His work in building the LARY and PERY through new construction and the acquisition and incorporation of other lines led to an agreement in September 1910 with the Southern Pacific that yielded the formation of a new Pacific Electric Railway Company a year later. Huntington kept control of the LARY as part of the arrangement and this was retained by his heirs until 1945.
When the “Great Merger” took place, there were over 2,150 trains operating on some 1,000 miles of track, but the Southern Pacific put more emphasis on freight than the earlier PERY version which highlighted passenger transit. Expansion of the new PERY continued, yet, within a decade or more, the streetcar increasingly lost patronage as the region’s residents embraced the automobile, to the extent that Los Angeles became the nation’s ultimate auto-centric city.
So, by the time tonight’s highlighted artifact from the Homestead’s collection, a PERY Pocket Time Table from June 1929, was issued, the system continued to be in deep competition with automobile-based transit. This timetable is for lines between Los Angeles and Pomona; Los Angeles and La Verne; Pomona and Claremont; Pomona and San Bernardino; and La Verne and San Bernardino.
The time table was issued on 8 June, but was corrected a week later and demonstrates just how developed the PERY was at great distances from the Los Angeles hub with nineteen trains operating to and from there and Pomona from a little before 6 a.m. to not long before 2 a.m the next day. For the line going from Pomona to San Bernardino, the earliest train ran at 6:30 a.m. while the last to arrive at Pomona was almost a quarter to 3 a.m. the following day.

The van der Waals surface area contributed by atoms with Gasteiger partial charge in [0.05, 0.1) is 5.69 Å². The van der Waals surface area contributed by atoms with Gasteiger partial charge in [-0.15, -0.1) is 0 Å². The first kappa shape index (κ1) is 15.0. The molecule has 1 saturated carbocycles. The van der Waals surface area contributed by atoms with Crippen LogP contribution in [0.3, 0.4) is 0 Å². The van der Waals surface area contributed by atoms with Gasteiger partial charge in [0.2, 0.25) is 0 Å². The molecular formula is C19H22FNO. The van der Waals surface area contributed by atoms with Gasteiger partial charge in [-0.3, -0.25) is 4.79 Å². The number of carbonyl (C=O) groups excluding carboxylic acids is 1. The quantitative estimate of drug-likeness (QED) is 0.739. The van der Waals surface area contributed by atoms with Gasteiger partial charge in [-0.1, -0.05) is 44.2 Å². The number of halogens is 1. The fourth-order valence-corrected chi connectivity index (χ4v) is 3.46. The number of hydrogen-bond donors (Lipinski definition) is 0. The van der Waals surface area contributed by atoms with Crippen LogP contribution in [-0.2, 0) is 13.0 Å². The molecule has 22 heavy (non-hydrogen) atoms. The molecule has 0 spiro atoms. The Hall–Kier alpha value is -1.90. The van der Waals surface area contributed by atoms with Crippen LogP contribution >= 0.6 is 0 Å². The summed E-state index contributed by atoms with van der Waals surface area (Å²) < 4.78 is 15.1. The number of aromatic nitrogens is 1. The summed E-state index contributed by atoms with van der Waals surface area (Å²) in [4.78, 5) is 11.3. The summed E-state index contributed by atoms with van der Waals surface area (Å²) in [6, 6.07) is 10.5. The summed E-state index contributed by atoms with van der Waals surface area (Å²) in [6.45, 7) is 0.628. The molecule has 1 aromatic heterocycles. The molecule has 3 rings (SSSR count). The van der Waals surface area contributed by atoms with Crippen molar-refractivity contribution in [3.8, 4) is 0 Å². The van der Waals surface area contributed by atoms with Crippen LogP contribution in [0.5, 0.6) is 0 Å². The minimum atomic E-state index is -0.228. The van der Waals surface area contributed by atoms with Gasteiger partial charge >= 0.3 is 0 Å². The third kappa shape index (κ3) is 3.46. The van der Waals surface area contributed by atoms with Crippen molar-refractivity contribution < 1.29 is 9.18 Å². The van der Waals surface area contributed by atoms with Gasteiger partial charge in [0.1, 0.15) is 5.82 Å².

For the Los Angeles to La Verne line, trains ran nearly 24 hours from the former to the latter, with the first train leaving at 2 a.m. and the last arriving at 1:36 a.m. the next day. The reverse route did not operate as long, going from about 6:30 a.m. to 12:15 a.m. A line from La Verne to San Bernardino and Riverside operated with fewer trains, though on a time frame from 3:12 a.m. to 12:42 a.m. There were fifteen minute gaps in returning trains from the latter two cities back to La Verne. Finally, there was the short line from Pomona to its neighbor Claremont, with trains running from 5:13 a.m. to the following 2:28 a.m.
Also shown on the document were the names of main PERY officials, including Vice-President and General Manager David W. Pontius, Passenger Traffic Manager O.A. Smith, and F.L. Annable, who was the general superintendent. All had offices at the PERY’s massive headquarters in downtown Los Angeles.
As a nod to the increasing threat to the line from autos, there was a statement encouraging people to “avoid the congested highways when traveling” and to “use the Big Red Cars.” This not only saved money, but time while passengers “ride, read and rest.” The Great Depression and World War II likely prolonged the life of streetcars in the region as economic problems and wartime rationing forced many regional residents to ride the cars.
The post-World War II period not only saw a return to personal auto use, but a massive expansion of the car and a transportation system tailored to it. The PERY tried to move more into bus service to compete, but it proved to be inadequate. The last of the Red Cars traveled the rails in 1961 and the system finally shut down.
Ironically, the Metrolink and Metro systems have tried to recreate something of the reach of the old streetcar systems. Expansion has continued steadily in the last quarter-century and plans continue to take lines further out into the suburban hinterlands and we’ll see where rapid transit systems go in the future.